Wild garlic is brown bears' delicacy hence it is also called 'bear garlic' or 'bear leek' since like garlic and leeks it is a member of allium family.
What is wild garlic?
Wild garlic, bear’s garlic or ramsons (known as ramps in the United States) turns up in spring in woody, wet, marshy lands and down in the overgrown part of my garden.
I’ll admit the latter is not entirely indigenous, as I’d planted it a couple of years back. So should I perhaps call it 'tame garlic'?
The wide flat leaves, bright green or yellowing slightly if there’s not much sun reaching them, can easily be confused with lily-of-the-valley and other grass-like growth but I promise the genuine article will always be scarcer.
And so strongly smelling of garlic you can't mistake it when you rub a leaf in your hand.
It is native to Britain and I’m not quite sure how common it is outside the British Isles. But considering its alternative name 'bear leek' I figure it must thrive in places where bears roam, as sadly there are no bears in the UK.
Though if you go down to the woods today…
As my example shows, it can be planted or sown from seed, preferably in a shady part of a garden. It's a perennial so once it has taken, you can enjoy its short, fragrant crop every spring.
I treat wild garlic as herb, adding to salads and meats or flavouring soups. This recipe features a matching pair of alliums: common leeks and bear’s leeks, and they complement each other in a harmonious way.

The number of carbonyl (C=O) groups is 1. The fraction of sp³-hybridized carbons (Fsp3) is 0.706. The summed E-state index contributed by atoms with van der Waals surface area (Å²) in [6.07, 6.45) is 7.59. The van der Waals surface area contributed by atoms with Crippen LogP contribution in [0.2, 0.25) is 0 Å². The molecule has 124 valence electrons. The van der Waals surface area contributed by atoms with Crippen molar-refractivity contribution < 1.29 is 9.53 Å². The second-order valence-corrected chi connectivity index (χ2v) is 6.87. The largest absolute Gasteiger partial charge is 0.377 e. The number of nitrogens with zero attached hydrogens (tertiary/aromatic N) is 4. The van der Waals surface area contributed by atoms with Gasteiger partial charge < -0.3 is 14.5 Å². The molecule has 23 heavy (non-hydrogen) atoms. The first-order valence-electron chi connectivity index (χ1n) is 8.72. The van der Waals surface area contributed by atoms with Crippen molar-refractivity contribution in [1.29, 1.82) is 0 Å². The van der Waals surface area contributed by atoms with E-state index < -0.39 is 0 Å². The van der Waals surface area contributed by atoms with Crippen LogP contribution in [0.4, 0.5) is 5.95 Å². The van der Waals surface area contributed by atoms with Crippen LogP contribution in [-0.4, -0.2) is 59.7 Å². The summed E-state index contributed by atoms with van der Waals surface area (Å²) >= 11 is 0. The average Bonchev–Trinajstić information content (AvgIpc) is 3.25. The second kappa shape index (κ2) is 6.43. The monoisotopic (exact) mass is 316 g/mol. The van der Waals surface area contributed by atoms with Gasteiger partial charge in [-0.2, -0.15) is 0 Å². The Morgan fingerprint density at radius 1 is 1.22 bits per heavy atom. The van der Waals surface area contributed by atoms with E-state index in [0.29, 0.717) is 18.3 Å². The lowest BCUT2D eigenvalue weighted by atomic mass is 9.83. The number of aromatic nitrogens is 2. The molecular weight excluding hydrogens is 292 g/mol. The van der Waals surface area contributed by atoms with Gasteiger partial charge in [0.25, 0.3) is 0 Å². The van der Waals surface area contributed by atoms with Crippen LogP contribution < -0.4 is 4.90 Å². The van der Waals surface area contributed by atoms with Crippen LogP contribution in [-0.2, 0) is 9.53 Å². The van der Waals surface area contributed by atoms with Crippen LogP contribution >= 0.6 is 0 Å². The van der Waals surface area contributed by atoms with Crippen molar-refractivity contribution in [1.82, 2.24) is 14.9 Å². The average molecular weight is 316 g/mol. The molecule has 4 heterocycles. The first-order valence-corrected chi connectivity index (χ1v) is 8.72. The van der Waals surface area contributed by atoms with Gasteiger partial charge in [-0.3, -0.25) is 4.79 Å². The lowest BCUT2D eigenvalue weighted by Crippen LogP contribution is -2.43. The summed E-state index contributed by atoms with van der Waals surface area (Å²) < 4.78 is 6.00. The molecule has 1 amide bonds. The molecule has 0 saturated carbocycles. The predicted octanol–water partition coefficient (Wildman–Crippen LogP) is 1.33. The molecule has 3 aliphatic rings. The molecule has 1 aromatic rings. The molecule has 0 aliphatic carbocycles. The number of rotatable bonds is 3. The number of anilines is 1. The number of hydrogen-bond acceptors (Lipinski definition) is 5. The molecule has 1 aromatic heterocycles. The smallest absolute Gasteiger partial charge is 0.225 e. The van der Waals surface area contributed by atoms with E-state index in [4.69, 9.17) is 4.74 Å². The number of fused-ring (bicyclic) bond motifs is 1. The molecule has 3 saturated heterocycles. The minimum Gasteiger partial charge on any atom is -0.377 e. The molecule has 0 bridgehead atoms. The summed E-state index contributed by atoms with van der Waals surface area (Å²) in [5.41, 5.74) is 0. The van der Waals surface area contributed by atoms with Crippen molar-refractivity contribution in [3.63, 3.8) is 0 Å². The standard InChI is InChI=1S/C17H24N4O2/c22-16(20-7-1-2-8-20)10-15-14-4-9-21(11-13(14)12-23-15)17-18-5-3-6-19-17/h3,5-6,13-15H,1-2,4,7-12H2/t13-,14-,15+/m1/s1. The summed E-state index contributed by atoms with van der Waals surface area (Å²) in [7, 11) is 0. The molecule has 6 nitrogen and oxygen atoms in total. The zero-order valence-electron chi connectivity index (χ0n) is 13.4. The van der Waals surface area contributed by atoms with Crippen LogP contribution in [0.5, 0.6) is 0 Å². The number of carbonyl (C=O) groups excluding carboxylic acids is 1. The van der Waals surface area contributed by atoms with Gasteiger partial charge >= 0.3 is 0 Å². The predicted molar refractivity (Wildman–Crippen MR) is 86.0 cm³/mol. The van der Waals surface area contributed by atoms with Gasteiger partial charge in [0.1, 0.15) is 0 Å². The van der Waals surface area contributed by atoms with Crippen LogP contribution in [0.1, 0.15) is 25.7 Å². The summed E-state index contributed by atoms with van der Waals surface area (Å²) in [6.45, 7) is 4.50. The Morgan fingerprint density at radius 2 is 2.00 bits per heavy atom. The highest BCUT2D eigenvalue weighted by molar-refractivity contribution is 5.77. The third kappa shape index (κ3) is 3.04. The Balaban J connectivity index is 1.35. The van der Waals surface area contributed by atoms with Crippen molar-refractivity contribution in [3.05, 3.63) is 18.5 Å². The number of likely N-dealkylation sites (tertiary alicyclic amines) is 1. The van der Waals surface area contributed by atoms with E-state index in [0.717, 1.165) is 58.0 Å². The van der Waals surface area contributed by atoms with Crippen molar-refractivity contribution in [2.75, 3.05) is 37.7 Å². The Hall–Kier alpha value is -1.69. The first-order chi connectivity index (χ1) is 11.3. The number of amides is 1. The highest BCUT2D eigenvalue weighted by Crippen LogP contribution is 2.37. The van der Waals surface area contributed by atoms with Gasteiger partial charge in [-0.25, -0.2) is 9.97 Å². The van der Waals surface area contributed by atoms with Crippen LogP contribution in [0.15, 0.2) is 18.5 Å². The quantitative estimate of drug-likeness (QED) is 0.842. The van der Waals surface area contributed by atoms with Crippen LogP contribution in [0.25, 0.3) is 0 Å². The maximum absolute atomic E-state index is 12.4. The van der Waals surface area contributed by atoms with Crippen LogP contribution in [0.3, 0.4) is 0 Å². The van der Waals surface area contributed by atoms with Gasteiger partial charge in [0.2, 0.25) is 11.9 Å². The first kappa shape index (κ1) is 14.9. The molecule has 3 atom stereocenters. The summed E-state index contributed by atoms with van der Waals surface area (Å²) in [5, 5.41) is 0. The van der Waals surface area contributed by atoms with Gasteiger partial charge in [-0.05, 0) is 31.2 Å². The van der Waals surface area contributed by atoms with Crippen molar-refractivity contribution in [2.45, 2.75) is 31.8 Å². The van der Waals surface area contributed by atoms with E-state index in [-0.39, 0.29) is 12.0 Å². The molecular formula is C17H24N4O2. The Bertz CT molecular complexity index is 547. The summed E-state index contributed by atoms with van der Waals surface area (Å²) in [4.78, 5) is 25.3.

How to cook leeks?
Some recipes claim that leeks are fake asparagus and that they can be lightly cooked and presented in spears. Not a good idea: leeks prepared like that will be stringy, no matter how much butter you drown them in.
Small thin specimen might be tender if cooked like that but they will lack flavour.
I much prefer fat and tall leeks but I think they must be chopped at least roughly. I don't believe in the other extreme, of slicing leeks into paper-thin rounds so when cooked, they become pulp.
Slicing thinly is okay but only if you want to have your leeks raw, in a slaw.
They don't need a long time on the hob. As in the recipe below, I like to chop them thickly and start off over high heat, barely stirring, so they char and caramelise a little. A drop of honey added to the leeks is a good idea at this stage, to help the caramelisation.
Once they soften a little, cream and/or soft cheese can be stirred in.
Creamy leeks should not be soupy so it's only a couple of tablespoons of cream that they will need. Blue, cream or any other soft cheese will help the dish thicken.
And finally the seasonal ingredient, the star of the show: wild garlic, coarsely chopped, added at the very last minute.
What to use instead of wild garlic?
Needless to say, you can cook leeks like this without wild garlic, out of its painfully short season or if no marshes or wet woodland are nearby.
Instead, add some fresh chopped dill or a bit of ordinary garlic and some chopped parsley.
More leek recipes
Did you know how good leeks are raw? Thinly sliced, with cucumber and radish for company and the lightest mayonnaise dressing, leek slaw is vibrant and healthy.
The simplest chicken dish I make - and one of the most popular in my house - is creamy chicken with leeks and mushrooms.
Leeks go well with fish: try halibut with braised leeks, as easy a dish as it it tasty and impressive.